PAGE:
TL: DR Almost got stuck landing-out a sailplane a 4 mile hike away from launch.
Last edited by parajared; Apr 18, 2019 at 10:01 AM.
Apr 18, 2019, 10:43 AM
He who stalls....falls!
Going back a while now.
Thermalling an 85% Lanzo Bomber, large flat circles, 2 eagles happened along
and took position one on each wing-tip.
No threatening action or swooping on model, just an eagle, a Lanzo, and an eagle doing
150ft circles. Model was at a height I could still see the plan-form, and each eagle was
at least the same 7ft. span of the model, if not larger. They stayed for 5-10 minutes,
maybe they got bored with the orange/yellow bird that wouldn't talk to them.
Not really harrowing I guess, but one flight that is locked in the memory!
Apr 18, 2019, 11:08 AM
Mark 12:30
TipStalled's Avatar

NSTIWTIWGD moment !!

No *&^%, there I was, thought I was gonna die !!

Back in my skydiving day I was on a Beech 18 when the the left motor seized when we were at about 6 grand !. The plane came up to almost 90 degrees on the left side before the pilot got it under control ! We were all big eyed and breathing hard when he announced " I'm circling the airport, ya'll may want to get out !".. So one at a time we got to the door and exited. I was lucky to be one of the first out. I decided to open high and watched the plane circle the airport, left engine stopped, jumpers exiting ,some free falling for a while, others like me opening high. The sky was a vivid blue and the vision to this has been etched in my memory since. Went from one of most scariest moments to one of the best moments of my skydiving career !!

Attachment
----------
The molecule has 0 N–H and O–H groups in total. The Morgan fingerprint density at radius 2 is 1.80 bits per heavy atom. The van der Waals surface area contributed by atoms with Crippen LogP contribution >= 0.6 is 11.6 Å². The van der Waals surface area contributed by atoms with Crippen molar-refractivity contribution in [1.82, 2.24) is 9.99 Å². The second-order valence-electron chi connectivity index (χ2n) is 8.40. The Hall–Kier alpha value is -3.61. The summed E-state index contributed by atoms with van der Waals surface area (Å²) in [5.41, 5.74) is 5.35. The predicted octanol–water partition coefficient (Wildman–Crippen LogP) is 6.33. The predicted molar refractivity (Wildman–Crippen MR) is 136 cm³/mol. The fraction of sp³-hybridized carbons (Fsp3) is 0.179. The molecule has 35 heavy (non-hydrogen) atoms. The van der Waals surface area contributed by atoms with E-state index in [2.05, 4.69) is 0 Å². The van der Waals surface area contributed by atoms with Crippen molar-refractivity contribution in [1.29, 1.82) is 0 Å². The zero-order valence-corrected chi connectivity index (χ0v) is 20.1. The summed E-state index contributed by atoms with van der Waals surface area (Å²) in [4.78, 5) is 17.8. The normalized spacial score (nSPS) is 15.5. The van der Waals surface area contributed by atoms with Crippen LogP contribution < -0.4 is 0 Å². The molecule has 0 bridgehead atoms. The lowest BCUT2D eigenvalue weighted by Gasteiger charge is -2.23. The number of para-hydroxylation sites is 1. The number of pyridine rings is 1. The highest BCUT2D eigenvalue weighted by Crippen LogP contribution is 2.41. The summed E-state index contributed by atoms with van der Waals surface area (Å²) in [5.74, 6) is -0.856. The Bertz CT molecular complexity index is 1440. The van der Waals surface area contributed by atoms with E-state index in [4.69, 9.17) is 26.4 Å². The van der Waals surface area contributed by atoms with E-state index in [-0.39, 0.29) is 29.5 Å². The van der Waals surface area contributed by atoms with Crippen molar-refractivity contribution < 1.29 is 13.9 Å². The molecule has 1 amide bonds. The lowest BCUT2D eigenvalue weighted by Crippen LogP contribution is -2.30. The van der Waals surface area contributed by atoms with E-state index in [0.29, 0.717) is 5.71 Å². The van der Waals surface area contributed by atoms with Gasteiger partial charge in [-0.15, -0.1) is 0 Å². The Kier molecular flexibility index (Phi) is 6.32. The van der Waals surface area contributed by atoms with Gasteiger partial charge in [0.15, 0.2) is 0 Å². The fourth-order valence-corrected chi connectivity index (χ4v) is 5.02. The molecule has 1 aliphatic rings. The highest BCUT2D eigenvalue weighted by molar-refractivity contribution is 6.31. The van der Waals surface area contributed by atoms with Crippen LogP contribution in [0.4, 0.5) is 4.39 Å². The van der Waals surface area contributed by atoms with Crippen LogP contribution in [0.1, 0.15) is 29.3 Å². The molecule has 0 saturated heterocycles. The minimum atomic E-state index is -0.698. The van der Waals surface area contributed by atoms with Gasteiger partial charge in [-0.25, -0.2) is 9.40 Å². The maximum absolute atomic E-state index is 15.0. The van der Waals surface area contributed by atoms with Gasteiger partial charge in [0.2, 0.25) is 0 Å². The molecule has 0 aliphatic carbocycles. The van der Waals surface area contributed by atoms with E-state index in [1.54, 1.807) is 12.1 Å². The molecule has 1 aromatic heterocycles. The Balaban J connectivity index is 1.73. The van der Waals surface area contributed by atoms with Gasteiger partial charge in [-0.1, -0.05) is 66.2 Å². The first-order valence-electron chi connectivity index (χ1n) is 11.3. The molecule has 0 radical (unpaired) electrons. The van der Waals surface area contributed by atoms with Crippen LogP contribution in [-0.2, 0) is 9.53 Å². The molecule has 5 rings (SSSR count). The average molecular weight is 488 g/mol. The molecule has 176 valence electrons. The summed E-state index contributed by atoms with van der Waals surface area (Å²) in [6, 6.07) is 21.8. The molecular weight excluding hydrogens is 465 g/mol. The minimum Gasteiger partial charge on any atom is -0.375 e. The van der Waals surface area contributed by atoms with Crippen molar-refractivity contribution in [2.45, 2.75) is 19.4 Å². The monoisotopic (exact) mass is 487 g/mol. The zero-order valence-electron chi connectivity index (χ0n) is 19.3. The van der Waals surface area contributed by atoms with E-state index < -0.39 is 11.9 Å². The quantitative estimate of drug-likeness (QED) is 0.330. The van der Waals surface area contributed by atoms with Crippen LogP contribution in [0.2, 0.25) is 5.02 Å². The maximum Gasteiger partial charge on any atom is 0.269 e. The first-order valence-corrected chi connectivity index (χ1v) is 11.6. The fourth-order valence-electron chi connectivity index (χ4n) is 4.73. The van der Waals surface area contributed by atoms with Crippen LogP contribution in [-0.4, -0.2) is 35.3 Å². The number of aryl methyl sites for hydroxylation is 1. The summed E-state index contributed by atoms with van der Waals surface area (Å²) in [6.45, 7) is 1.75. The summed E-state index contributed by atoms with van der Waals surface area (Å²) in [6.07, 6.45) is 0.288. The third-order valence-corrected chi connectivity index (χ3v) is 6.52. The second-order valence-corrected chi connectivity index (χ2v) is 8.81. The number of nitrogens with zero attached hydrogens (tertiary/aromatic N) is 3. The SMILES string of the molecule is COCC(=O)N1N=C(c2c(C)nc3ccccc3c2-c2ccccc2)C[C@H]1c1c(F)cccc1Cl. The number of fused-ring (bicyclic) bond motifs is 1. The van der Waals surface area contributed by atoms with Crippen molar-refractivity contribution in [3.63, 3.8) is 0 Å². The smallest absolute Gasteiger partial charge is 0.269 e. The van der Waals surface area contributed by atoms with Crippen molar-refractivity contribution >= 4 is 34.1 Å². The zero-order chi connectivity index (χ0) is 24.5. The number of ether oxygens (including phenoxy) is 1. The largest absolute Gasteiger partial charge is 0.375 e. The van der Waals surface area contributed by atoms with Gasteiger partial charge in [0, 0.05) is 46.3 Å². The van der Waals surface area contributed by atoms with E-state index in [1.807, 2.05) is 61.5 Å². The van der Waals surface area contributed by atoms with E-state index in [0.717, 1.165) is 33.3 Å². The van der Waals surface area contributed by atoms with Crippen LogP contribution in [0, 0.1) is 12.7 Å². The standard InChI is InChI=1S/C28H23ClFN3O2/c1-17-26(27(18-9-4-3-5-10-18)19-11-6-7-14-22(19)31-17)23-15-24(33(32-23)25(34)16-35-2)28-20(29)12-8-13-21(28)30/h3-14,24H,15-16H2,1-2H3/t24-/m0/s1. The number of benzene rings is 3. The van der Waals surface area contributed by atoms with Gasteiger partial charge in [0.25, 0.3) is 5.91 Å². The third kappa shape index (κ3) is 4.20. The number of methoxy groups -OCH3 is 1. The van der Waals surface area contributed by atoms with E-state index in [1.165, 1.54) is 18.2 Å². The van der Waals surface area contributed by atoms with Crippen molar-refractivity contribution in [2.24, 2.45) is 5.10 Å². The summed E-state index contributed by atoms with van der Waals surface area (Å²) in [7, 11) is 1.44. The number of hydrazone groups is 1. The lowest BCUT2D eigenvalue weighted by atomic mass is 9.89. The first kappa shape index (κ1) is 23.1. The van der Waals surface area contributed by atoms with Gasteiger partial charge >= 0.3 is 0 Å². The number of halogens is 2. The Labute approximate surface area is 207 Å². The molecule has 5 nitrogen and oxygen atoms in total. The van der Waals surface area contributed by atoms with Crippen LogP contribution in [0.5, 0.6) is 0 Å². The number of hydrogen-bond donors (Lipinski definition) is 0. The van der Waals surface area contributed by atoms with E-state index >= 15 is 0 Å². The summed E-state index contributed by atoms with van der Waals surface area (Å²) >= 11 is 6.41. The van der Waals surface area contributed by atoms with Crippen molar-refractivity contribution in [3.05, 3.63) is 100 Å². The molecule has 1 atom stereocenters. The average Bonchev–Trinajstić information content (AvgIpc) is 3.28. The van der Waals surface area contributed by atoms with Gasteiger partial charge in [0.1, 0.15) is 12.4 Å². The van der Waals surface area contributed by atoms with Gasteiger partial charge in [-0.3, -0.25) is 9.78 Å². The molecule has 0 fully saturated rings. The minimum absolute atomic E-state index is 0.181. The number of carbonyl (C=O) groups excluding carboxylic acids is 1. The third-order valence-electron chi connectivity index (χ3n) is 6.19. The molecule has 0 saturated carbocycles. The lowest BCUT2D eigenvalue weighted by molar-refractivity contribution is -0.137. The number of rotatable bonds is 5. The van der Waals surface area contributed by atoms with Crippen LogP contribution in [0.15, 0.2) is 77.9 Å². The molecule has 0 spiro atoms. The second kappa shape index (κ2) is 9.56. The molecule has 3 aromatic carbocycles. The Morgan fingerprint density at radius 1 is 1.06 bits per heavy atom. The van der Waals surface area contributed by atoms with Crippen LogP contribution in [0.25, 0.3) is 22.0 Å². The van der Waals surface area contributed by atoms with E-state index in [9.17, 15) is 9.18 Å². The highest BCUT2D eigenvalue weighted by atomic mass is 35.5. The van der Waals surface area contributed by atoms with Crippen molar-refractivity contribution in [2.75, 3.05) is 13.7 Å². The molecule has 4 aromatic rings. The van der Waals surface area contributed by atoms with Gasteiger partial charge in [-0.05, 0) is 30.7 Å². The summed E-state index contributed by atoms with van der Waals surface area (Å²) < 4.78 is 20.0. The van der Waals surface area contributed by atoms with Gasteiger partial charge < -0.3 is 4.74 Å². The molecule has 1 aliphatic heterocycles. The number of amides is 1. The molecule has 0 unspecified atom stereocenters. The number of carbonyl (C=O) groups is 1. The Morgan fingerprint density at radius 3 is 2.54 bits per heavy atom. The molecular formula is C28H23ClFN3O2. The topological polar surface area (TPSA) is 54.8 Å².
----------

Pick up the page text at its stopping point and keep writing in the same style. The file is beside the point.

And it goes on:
Apr 18, 2019, 11:18 AM
Wandering IT geek
ronin4740's Avatar
I'll play...

I fly AMA sanctioned three pole pylon. 422 class airplanes fly at speeds approaching 200mph and weigh about 4lbs. More than enough kinetic energy stored in one of these composite aircraft to make you have a *REALLY BAD DAY* if it happens to get loose and hit something... Like a car, a storage shed or a person...

A year or so ago my airplane building buddy and I are out at the Reno RC club field, located in beautiful Hungry Valley west of one of the Indian Colonies getting ready to test hop a repaired Sweet Vee. We take it out to the line, pull the paperclip that turns on battery juice to the receiver, verify that control surfaces are wiggling - in the right direction even! - and start the engine.

Scott needles the engine and I verify that the RPM is spinning the 7.4 x 7.5 carbon fiber prop at around 23K on the iX12's telemetry display. I give him the nod and he lets it go.

As soon as he lets it go the nose dips a little bit, resulting in a prop strike. Prop strikes are no bueno at 23K RPM as the imbalance in the prop causes more than enough vibration to tear stuff apart on the nose of even these heavily reinforced airplanes. However the Sweet Vee has rotation speed already so it's in the air by the time my hand moves to the button I use to cut fuel off to the engine and kill it. it's 20 feet in the air, heading straight up when I press the button... and nothing happens. The engine keeps running. Also I notice that I can't seem to turn the plane or reduce the angle of climb...

The Sweet Vee doesn't have quite enough thrust to continue to go straight up so it finally runs out of energy and performs stall turn at the apex and heads straight back at us! I'm frantically moving the transmitter sticks but it's not responding... I start yelling "I don't have it!!! I don't have it!!!" so that everyone knows that the plane is a 200mph unguided missile...